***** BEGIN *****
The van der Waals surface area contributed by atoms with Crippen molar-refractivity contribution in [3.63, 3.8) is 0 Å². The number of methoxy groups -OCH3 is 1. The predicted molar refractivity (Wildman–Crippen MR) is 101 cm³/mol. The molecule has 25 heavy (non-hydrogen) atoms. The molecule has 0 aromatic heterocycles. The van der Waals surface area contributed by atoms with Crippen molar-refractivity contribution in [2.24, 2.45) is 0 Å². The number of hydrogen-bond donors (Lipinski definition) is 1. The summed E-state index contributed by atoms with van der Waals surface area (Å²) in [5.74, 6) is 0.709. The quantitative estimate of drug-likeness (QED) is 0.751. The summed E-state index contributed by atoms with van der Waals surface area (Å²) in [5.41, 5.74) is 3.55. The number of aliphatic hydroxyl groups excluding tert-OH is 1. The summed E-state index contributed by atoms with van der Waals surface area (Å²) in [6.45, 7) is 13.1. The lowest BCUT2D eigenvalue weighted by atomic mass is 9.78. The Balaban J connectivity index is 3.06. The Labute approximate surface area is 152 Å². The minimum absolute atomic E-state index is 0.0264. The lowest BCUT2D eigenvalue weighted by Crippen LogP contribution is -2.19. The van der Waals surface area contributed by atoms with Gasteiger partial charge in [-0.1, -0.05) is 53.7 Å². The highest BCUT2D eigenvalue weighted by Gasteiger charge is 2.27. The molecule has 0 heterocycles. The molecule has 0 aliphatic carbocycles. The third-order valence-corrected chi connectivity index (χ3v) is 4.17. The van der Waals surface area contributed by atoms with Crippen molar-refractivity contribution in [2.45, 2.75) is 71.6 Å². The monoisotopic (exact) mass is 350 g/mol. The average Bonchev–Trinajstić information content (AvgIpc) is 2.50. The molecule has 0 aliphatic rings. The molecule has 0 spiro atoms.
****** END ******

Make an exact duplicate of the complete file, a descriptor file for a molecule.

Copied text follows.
The van der Waals surface area contributed by atoms with Crippen molar-refractivity contribution in [3.63, 3.8) is 0 Å². The number of methoxy groups -OCH3 is 1. The predicted molar refractivity (Wildman–Crippen MR) is 101 cm³/mol. The molecule has 25 heavy (non-hydrogen) atoms. The molecule has 0 aromatic heterocycles. The van der Waals surface area contributed by atoms with Crippen molar-refractivity contribution in [2.24, 2.45) is 0 Å². The number of hydrogen-bond donors (Lipinski definition) is 1. The summed E-state index contributed by atoms with van der Waals surface area (Å²) in [5.74, 6) is 0.709. The quantitative estimate of drug-likeness (QED) is 0.751. The summed E-state index contributed by atoms with van der Waals surface area (Å²) in [5.41, 5.74) is 3.55. The number of aliphatic hydroxyl groups excluding tert-OH is 1. The summed E-state index contributed by atoms with van der Waals surface area (Å²) in [6.45, 7) is 13.1. The lowest BCUT2D eigenvalue weighted by atomic mass is 9.78. The Balaban J connectivity index is 3.06. The Labute approximate surface area is 152 Å². The minimum absolute atomic E-state index is 0.0264. The lowest BCUT2D eigenvalue weighted by Crippen LogP contribution is -2.19. The van der Waals surface area contributed by atoms with Gasteiger partial charge in [-0.1, -0.05) is 53.7 Å². The highest BCUT2D eigenvalue weighted by Gasteiger charge is 2.27. The molecule has 0 heterocycles. The molecule has 0 aliphatic carbocycles. The third-order valence-corrected chi connectivity index (χ3v) is 4.17. The van der Waals surface area contributed by atoms with Crippen molar-refractivity contribution in [2.45, 2.75) is 71.6 Å². The monoisotopic (exact) mass is 350 g/mol. The average Bonchev–Trinajstić information content (AvgIpc) is 2.50. The molecule has 0 aliphatic rings. The molecule has 0 spiro atoms.